Rain poured through the roof throughout the night yesterday. We could hear it steadily dripping into a bucket through one of the skylights in the loft. It was a hollow, surprisingly rhythmic sound. Our landlord is aware of the problem. Men keep coming round to "fix it", but none have so far had any impact on the problem. They arrive during dry periods, crawl out on the roof for a few minutes, spend hours telling us the nature of the problem as they see it, and then, when the rain returns, we're back to square one. It's a curiously depressing do-si-do. We have a wonderfully reasonable rent, and a great relationship with our landlord, and just don't want to be the people who whine about this sort of thing. So it's catch 22.
The walk to the tube yesterday morning in driving rain was supremely bizarre. It was falling at an angle which meant the tiny umbrella I'd found in our kitchen drawer was only actually able to keep my head dry. My trousers were damp. My back was soaked. Then it was so muggy and warm on the tube that I started sweating profusely, so then everything was wet, and I smelt like a wet dog and felt profoundly sorry for myself.
Nothing could top my walk in Camden, however, where, on top of the rain, there was some sort of profound gale going on which instantly turned my umbrella inside out and made me want to weep. My shoes at that point started taking in water. It was happening to everyone. Everywhere I looked, people were being buffeted about. Branches of trees were scattered on the pavements. June it wasn't!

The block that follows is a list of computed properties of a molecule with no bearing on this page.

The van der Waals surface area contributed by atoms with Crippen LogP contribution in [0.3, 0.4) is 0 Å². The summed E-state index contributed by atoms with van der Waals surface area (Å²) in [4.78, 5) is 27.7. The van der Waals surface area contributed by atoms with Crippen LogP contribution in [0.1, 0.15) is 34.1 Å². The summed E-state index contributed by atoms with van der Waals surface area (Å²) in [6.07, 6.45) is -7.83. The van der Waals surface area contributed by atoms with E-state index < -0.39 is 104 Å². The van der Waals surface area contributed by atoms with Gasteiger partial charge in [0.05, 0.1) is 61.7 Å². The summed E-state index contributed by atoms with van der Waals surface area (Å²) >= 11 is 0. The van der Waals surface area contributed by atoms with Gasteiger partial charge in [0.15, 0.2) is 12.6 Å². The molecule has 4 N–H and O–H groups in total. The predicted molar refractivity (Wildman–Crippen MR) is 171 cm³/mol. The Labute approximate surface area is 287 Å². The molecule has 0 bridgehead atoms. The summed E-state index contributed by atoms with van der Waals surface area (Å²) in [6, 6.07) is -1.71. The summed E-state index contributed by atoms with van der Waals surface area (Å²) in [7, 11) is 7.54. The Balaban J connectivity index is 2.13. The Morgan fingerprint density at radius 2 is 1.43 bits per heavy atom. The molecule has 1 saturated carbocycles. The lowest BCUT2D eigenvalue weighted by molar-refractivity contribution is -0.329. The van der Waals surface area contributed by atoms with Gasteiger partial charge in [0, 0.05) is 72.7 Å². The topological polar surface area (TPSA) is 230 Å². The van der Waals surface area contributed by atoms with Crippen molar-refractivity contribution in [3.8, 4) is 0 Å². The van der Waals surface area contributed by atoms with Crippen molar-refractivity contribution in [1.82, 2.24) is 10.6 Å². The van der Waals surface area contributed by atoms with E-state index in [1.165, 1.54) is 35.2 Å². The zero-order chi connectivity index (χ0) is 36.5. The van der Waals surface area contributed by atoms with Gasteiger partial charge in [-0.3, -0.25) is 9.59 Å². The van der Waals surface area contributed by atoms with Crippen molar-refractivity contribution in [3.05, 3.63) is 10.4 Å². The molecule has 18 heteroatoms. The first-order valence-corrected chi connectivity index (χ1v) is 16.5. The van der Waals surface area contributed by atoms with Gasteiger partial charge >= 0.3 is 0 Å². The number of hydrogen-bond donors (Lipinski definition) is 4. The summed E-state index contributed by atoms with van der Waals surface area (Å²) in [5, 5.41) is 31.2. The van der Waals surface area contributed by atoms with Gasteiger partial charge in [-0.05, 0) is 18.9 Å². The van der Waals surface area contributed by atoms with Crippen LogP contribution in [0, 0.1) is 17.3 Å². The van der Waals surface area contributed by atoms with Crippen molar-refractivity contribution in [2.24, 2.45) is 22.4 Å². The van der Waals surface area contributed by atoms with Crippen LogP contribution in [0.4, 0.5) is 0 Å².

News seems to be filtering in rather slowly from London Bridge. The headline story is that quite a lot of the injured and dead are foreign nationals. It's hardly surprising. London is an international city, and wears its love for outsiders on its sleeve. Stab London through the heart and the ripples reverberate across the world. The other major story appears to be that a huge amount of the bravery and heroism in the face of the attackers came from people born in mainland European countries. A Romanian, called Florin Morariu, threw crates at the attacker's head. Giovanni Sagristani and his partner, Carlos Pinto, a nurse, fought the man out of a cafe and delivered crucial first aid to one of the wounded. None of this to me is reading particularly like a reason to throw all the Europeans out of our country. And yet, almost immediately after the attack, a rush of people took to Twitter demanding a swifter and harsher Brexit. Back off. This is a London thing. And Londoners overwhelmingly voted to remain.
We did a minute's silence in the rehearsal room at 11am. People across London were marking the moment and it felt hugely appropriate to do the same thing.
Other than this my day was spent under headphones orchestrating. Right up against it. Panicking wildly. I'm now so tired that I have deep black lines under my eyes. I didn't notice them until the head of musical theatre (who hasn't seen me for a bit) pointed them out. I immediately went to a mirror and couldn't quite believe what I was seeing!